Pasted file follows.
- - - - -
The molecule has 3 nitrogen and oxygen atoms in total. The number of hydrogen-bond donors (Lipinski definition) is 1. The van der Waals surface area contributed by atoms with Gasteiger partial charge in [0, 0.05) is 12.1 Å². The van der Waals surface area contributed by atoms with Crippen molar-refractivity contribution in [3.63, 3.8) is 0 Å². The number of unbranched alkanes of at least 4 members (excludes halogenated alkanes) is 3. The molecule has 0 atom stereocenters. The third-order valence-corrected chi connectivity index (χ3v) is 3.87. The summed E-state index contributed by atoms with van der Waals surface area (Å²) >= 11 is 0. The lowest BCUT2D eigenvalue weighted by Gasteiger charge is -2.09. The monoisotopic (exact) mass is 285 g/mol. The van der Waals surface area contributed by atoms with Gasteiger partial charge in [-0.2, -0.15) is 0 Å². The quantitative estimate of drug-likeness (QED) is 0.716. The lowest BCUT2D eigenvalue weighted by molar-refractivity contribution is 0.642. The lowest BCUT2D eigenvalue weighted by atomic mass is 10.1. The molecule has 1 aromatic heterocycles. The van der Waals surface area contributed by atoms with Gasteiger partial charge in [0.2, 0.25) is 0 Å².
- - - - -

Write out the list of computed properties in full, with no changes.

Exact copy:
The molecule has 3 nitrogen and oxygen atoms in total. The number of hydrogen-bond donors (Lipinski definition) is 1. The van der Waals surface area contributed by atoms with Gasteiger partial charge in [0, 0.05) is 12.1 Å². The van der Waals surface area contributed by atoms with Crippen molar-refractivity contribution in [3.63, 3.8) is 0 Å². The number of unbranched alkanes of at least 4 members (excludes halogenated alkanes) is 3. The molecule has 0 atom stereocenters. The third-order valence-corrected chi connectivity index (χ3v) is 3.87. The summed E-state index contributed by atoms with van der Waals surface area (Å²) >= 11 is 0. The lowest BCUT2D eigenvalue weighted by Gasteiger charge is -2.09. The monoisotopic (exact) mass is 285 g/mol. The van der Waals surface area contributed by atoms with Gasteiger partial charge in [-0.2, -0.15) is 0 Å². The quantitative estimate of drug-likeness (QED) is 0.716. The lowest BCUT2D eigenvalue weighted by molar-refractivity contribution is 0.642. The lowest BCUT2D eigenvalue weighted by atomic mass is 10.1. The molecule has 1 aromatic heterocycles. The van der Waals surface area contributed by atoms with Gasteiger partial charge in [0.2, 0.25) is 0 Å².